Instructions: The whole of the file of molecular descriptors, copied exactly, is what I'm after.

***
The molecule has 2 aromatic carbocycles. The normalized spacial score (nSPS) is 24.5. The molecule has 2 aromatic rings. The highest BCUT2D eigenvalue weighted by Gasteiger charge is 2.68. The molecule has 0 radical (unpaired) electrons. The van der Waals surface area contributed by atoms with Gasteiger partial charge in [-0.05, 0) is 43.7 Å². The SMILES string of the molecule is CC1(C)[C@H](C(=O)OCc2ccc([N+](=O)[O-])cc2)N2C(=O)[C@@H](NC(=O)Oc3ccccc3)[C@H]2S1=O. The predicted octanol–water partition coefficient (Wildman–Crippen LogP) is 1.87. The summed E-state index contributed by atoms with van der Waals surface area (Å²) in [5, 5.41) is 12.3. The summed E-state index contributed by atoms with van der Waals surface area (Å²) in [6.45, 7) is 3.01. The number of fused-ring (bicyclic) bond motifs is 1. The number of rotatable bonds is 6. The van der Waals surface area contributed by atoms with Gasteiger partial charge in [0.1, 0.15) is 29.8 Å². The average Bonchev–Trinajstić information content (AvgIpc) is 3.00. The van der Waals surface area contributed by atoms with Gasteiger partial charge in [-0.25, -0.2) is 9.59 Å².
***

The molecule has 2 aromatic carbocycles. The normalized spacial score (nSPS) is 24.5. The molecule has 2 aromatic rings. The highest BCUT2D eigenvalue weighted by Gasteiger charge is 2.68. The molecule has 0 radical (unpaired) electrons. The van der Waals surface area contributed by atoms with Gasteiger partial charge in [-0.05, 0) is 43.7 Å². The SMILES string of the molecule is CC1(C)[C@H](C(=O)OCc2ccc([N+](=O)[O-])cc2)N2C(=O)[C@@H](NC(=O)Oc3ccccc3)[C@H]2S1=O. The predicted octanol–water partition coefficient (Wildman–Crippen LogP) is 1.87. The summed E-state index contributed by atoms with van der Waals surface area (Å²) in [5, 5.41) is 12.3. The summed E-state index contributed by atoms with van der Waals surface area (Å²) in [6.45, 7) is 3.01. The number of fused-ring (bicyclic) bond motifs is 1. The number of rotatable bonds is 6. The van der Waals surface area contributed by atoms with Gasteiger partial charge in [0.1, 0.15) is 29.8 Å². The average Bonchev–Trinajstić information content (AvgIpc) is 3.00. The van der Waals surface area contributed by atoms with Gasteiger partial charge in [-0.25, -0.2) is 9.59 Å².